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This story is a follow up to a prior short story written by Sarah Razner, called The Spirit of the Woods: Running from the Ghosts.

“How many times must a man look up before he can see the sky?Adelaide sings to herself, although, whether or not she’s speaking it out loud or it has become an internal monologue over the past hundred repetitions, she’s unsure.

Back when she was young, her mom used to sing it to Adelaide and her brother, Mike, as she bathed them in suds, swaddled them, and rocked them to and fro. It was only when she reached her teens that she began wondering why her mom would use such a hopeless tune as a lullaby, but it was too late to ask. Her mom had lost the ability to respond when the stroke choked her brain.

Now, Adelaide’s palms are coated in earth—not the dry, chalky kind, of which some fragments have lodged themselves in her skin. This is wet, thick, sticky—the kind that suctions around a limb when an errant move sends it sinking. The kind that she and Mike slathered on their face to camouflage themselves from the woodland monsters, and from which she had constructed mud monsters.

Their adventures were always short-lived, usually ending with their father storming off the front porch, haranguing them about the mess they had made, and dragging them inside by their shirt collars. Crying washed away some of the dirt, but not enough to keep him from throwing them into the shower. The tears came faster there, but were lost under the blast of the shower head.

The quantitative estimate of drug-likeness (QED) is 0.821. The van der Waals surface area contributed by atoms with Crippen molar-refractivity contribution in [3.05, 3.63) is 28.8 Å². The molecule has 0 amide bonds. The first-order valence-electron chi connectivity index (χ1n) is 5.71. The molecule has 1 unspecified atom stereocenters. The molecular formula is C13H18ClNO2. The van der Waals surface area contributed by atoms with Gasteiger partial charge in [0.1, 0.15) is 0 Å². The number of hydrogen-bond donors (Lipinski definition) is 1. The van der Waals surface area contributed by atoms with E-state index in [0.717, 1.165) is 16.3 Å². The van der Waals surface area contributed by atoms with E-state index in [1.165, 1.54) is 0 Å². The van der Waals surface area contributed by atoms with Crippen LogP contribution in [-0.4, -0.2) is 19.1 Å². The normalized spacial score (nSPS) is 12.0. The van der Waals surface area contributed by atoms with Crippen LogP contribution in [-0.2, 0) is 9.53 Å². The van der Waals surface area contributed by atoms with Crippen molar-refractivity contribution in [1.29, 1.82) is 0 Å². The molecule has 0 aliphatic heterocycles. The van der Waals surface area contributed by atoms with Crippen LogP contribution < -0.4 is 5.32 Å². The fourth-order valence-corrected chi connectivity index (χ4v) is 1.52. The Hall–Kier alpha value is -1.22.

Through three layers of clothing, the thought of her father chills Adelaide just like the water had then.

She looks over her shoulder, squinting into the darkness to make out any shadows, any movement, any sign she’s not the only human here. But there’s nothing, not that she can see anyways. Her eyes have adjusted to the environment, allowing her to see blurry lines and figures, but she’s far from having night vision.

The only thing guiding her is a tiny pinprick of light in the other direction, and she turns to face it again. “Don’t think about him,” she says, and inches forward through the muck, carrying on the melody.

A few feet on, her hand slips, catching not on mud, but a ragged piece of metal. The cold disappears in a rush of fire to her palm, bringing with it its own form of stickiness, one that smells distinctly like iron.

Her mouth opens but the scream never comes.

It’s trapped between labored breaths—groans of exhales and squeaks of inhales.

Adelaide falls back onto her haunches, bows as to not hit her head on low top, and touches her fingers to the gash, feeling where the layer of sludge gives way to blood, her skin slashed and separated. The pain—or maybe it’s the fear—causes her entire body to shake, as if tiny tremors are occurring in her feet, her chest, her hands. She’s never been good with blood. Just the sight of it could send her into a gagging panic that only her mother could quell.

And, for a second, that’s what she wants: her mom, her soft, wound-bandaging hands, her folksy voice, and home.

But that’s why she’s here. Because as time went on, she started to understand why her mom sang that song to them. Because life was so bleak within their four walls that she could no longer be there anymore. Because she ran into the woods to escape, and her dad found her, appearing like an apparition on the tree line.